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Summer sees spike in motorcycle deaths

Jun. 13, 2013 - 06:00AM   |  
Officer Aaron Maldonado of the Albuquerque (N.M.) Police Department demonstrates the proper use of braking for onlookers during the Air Force Safety Center's annual preseason motorcycle safety briefing April 25 at Kirtland Air Force Base, N.M.
Officer Aaron Maldonado of the Albuquerque (N.M.) Police Department demonstrates the proper use of braking for onlookers during the Air Force Safety Center's annual preseason motorcycle safety briefing April 25 at Kirtland Air Force Base, N.M. (Keith A. Wright/Air Force)
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More than half of the 16 off-duty fatalities last summer involved motorcycles.

More than half of the 16 off-duty fatalities last summer involved motorcycles.

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Airman 1st Class Chad Boles was working an overnight shift May 31 as a C-17 cargo crew chief with the 736th Aircraft Maintenance Squadron, Dover Air Force Base, Md., when he left for a meal break.

He never returned to work. Around 4 a.m., while headed back to the base, Boles apparently lost control of his 2008 Yamaha motorcycle. The vehicle struck a guard rail, throwing Boles from the bike, killing him, according to a state police report.

Boles, 23, had done everything the Air Force had asked of him to ride a motorcycle. He wore a helmet and a military-required reflective vest.

He completed Air Force required motorcycle safety classes and registered his bike through the motorcycle safety program.

But classes and helmets can’t always protect against those random acts where decisions are made in split seconds: to swerve if an animal jumps into the road, a momentary distraction, even an unnoticed bump or pothole in the road.

Unfortunately, Boles is not like-ly to be the last airman to die during the summer, which brings an increase in off-duty deaths. More than half of the 16 airmen killed while off duty last summer died in motorcycle crashes, said Keith Wright, of the Air Force Safety Center.

Each summer, the Air Force launches its Critical Days of Summer Safety Campaign to remind airmen to focus on safety while having fun, but the campaign does not require additional safety classes, Wright said.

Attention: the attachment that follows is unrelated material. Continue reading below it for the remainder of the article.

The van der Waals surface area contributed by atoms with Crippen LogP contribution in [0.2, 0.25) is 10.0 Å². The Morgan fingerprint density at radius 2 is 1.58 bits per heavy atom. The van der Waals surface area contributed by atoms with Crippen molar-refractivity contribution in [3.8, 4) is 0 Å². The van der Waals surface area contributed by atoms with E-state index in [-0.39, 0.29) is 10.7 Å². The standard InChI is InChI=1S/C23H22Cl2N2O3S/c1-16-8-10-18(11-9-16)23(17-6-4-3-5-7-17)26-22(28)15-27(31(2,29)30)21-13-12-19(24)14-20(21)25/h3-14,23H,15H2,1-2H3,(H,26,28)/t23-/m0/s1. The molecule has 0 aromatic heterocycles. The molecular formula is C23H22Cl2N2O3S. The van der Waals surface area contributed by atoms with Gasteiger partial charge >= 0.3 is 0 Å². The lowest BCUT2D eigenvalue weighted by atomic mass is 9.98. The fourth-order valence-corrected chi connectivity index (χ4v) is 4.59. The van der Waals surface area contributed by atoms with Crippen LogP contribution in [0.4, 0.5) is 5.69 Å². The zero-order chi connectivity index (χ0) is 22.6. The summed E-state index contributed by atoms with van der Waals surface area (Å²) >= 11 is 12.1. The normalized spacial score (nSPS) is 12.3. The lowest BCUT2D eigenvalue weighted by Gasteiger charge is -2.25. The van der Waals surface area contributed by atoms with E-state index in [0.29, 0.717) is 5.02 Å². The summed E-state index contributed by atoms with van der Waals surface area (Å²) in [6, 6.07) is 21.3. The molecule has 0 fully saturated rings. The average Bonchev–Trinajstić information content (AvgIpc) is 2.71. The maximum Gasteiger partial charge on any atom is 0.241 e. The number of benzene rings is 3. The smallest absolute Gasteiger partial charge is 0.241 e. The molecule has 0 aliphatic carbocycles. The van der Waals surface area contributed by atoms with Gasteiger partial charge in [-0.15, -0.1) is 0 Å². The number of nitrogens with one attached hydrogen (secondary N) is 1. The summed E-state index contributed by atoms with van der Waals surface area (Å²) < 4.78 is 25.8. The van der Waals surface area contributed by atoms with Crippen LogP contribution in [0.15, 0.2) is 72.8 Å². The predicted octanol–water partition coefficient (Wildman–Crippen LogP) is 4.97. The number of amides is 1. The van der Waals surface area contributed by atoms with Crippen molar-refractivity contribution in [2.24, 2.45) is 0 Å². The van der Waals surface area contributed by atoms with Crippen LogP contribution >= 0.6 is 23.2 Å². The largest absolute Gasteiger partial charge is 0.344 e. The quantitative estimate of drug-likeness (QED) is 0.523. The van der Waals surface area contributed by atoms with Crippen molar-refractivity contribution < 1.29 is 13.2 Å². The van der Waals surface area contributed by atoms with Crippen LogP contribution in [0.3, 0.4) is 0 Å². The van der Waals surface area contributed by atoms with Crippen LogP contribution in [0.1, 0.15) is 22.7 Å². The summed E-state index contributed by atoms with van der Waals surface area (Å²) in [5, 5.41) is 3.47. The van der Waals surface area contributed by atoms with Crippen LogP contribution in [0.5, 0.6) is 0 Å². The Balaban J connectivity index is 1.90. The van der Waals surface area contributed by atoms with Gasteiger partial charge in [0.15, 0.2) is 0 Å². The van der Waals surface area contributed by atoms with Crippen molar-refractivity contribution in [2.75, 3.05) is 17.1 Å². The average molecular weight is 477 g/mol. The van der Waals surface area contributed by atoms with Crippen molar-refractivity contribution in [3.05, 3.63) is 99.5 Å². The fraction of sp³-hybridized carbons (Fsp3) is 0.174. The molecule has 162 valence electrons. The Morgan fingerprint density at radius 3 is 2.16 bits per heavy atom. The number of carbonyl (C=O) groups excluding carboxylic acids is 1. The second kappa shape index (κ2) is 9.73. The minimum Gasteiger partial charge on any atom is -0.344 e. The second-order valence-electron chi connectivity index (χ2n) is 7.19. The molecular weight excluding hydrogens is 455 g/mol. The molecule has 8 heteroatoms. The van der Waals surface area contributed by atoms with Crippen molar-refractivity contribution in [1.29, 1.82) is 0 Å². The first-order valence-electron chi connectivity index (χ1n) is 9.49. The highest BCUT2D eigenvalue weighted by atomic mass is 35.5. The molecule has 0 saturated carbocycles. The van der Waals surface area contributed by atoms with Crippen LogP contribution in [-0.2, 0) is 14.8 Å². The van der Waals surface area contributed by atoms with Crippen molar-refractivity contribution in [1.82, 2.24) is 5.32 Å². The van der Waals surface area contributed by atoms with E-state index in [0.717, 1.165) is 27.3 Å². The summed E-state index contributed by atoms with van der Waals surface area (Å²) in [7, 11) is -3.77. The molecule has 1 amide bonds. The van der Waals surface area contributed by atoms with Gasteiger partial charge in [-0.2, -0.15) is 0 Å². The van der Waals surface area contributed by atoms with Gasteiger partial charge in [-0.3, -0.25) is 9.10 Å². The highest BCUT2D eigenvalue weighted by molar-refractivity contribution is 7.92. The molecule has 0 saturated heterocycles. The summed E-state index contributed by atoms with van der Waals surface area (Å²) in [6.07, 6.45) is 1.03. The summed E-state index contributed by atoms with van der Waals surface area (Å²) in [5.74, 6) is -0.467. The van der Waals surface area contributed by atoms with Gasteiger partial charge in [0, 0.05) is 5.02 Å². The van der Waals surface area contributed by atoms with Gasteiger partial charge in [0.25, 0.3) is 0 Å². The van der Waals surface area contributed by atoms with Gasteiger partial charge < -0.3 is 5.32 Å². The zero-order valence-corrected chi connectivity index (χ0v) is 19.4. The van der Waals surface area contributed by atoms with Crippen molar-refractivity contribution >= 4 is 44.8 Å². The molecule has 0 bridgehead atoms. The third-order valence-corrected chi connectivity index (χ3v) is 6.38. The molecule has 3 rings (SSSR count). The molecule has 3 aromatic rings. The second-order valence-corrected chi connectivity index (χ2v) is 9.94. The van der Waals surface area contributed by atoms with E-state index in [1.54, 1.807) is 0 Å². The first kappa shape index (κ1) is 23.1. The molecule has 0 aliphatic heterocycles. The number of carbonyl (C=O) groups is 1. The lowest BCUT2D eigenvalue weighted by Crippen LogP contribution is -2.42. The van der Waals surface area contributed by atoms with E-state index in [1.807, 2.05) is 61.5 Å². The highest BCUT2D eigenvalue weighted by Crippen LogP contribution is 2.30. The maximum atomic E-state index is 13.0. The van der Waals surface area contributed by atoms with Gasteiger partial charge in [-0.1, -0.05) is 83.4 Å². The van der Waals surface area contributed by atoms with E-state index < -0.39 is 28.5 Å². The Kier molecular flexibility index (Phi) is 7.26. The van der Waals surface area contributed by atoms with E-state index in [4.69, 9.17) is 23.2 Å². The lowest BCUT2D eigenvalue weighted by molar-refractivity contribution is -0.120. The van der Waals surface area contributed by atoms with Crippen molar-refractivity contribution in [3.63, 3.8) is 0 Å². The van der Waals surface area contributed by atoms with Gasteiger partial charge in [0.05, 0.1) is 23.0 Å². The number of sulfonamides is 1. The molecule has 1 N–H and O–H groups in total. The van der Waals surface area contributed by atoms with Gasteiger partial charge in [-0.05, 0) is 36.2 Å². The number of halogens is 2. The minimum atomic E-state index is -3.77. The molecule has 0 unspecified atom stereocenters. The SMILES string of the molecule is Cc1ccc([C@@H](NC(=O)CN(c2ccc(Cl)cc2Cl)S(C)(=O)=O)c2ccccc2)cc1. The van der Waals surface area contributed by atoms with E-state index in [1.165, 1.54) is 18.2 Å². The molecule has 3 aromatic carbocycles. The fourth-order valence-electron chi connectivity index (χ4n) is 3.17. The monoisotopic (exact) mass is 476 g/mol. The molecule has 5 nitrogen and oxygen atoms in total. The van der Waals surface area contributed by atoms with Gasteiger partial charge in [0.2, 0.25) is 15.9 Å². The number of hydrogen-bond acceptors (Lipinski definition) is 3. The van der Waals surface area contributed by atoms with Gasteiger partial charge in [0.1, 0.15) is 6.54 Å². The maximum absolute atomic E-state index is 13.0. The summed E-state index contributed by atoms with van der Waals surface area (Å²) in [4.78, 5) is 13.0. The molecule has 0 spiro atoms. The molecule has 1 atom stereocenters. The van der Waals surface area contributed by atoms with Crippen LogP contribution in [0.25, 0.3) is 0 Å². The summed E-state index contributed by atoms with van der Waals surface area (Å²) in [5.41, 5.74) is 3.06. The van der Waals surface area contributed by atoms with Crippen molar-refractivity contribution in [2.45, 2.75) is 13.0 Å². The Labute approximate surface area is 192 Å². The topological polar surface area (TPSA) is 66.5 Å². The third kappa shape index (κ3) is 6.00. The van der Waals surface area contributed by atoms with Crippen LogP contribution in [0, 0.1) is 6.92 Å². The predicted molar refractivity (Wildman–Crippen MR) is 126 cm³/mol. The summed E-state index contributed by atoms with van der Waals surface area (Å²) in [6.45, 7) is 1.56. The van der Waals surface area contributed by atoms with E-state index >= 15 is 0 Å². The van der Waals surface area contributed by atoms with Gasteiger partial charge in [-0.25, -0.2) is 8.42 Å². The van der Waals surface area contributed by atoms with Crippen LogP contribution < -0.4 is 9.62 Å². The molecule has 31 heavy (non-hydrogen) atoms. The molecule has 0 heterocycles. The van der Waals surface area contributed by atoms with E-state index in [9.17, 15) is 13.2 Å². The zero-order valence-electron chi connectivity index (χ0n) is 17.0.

Before airmen can ride motorcycles, they have to pass a government-approved motorcycle train­ing course offered by organizations such as the Motorcycle Safety Foundation, Wright said. The training is not developed by the Air Force or by the Defense Department.

“Normally, the airmen who are going to do this, they have to contact their safety personnel or their motorcycle safety representative in their unit,” Wright said. “They will work with either the wing safety personnel or with their unit to arrange the training.”

Nine of the 16 deaths last summer involved motorcycles, two involved motor vehicles, two were classified as “sport and recreation,” two were listed as “miscellaneous” and one involved a bicycle, he said.

All of the airmen killed on motorcycles were wearing their helmets at the time, Wright said. The Air Force requires motorcycle riders to wear helmets both on- and off-base.

Over the past three years, the number of off-duty deaths during summer has remained relatively constant, according to the Air Force Safety Center.

The Air Force recorded 16 off-duty deaths during the summer of 2012, compared with 18 over the same period in 2011 and 16 during the summer of 2010.

So far this fiscal year, 12 airmen have been killed on motorcycles.

A total of 77 airmen have been killed in motorcycle crashes over the past five fiscal years to June 5, according to the Air Force Safety Center.

While the Air Force’s major safety campaign is in the summer, most motorcycle deaths since fiscal 2009 have happened during spring, according to statistics provided by the Air Force Safety Center.

The months with the most motorcycle deaths during that time period have been March, April and May. Almost exactly half of all motorcycle fatalities occurred before June.

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